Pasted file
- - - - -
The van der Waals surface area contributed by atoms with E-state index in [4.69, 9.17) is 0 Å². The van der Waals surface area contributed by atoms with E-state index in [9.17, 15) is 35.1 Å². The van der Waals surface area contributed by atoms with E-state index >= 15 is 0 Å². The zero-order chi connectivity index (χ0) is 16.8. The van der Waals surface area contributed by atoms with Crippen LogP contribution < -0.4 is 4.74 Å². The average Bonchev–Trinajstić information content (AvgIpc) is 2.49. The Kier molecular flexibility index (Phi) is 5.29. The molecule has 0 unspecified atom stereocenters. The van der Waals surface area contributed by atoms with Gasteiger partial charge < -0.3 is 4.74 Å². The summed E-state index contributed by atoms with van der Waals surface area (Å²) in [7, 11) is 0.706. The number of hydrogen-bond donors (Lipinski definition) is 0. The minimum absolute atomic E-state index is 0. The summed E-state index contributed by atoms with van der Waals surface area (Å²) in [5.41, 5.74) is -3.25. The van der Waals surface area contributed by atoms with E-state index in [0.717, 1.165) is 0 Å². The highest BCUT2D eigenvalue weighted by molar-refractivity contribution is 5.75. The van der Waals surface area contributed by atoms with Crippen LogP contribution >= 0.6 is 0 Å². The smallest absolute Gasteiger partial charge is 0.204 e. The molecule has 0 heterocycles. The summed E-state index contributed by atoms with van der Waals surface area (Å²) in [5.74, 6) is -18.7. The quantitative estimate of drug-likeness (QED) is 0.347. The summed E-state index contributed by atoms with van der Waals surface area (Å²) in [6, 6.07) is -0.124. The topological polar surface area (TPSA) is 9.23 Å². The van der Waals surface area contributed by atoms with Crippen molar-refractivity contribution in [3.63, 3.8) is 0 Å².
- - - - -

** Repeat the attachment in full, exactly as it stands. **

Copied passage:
The van der Waals surface area contributed by atoms with E-state index in [4.69, 9.17) is 0 Å². The van der Waals surface area contributed by atoms with E-state index in [9.17, 15) is 35.1 Å². The van der Waals surface area contributed by atoms with E-state index >= 15 is 0 Å². The zero-order chi connectivity index (χ0) is 16.8. The van der Waals surface area contributed by atoms with Crippen LogP contribution < -0.4 is 4.74 Å². The average Bonchev–Trinajstić information content (AvgIpc) is 2.49. The Kier molecular flexibility index (Phi) is 5.29. The molecule has 0 unspecified atom stereocenters. The van der Waals surface area contributed by atoms with Gasteiger partial charge < -0.3 is 4.74 Å². The summed E-state index contributed by atoms with van der Waals surface area (Å²) in [7, 11) is 0.706. The number of hydrogen-bond donors (Lipinski definition) is 0. The minimum absolute atomic E-state index is 0. The summed E-state index contributed by atoms with van der Waals surface area (Å²) in [5.41, 5.74) is -3.25. The van der Waals surface area contributed by atoms with E-state index in [0.717, 1.165) is 0 Å². The highest BCUT2D eigenvalue weighted by molar-refractivity contribution is 5.75. The van der Waals surface area contributed by atoms with Crippen LogP contribution >= 0.6 is 0 Å². The smallest absolute Gasteiger partial charge is 0.204 e. The molecule has 0 heterocycles. The summed E-state index contributed by atoms with van der Waals surface area (Å²) in [5.74, 6) is -18.7. The quantitative estimate of drug-likeness (QED) is 0.347. The summed E-state index contributed by atoms with van der Waals surface area (Å²) in [6, 6.07) is -0.124. The topological polar surface area (TPSA) is 9.23 Å². The van der Waals surface area contributed by atoms with Crippen molar-refractivity contribution in [3.63, 3.8) is 0 Å².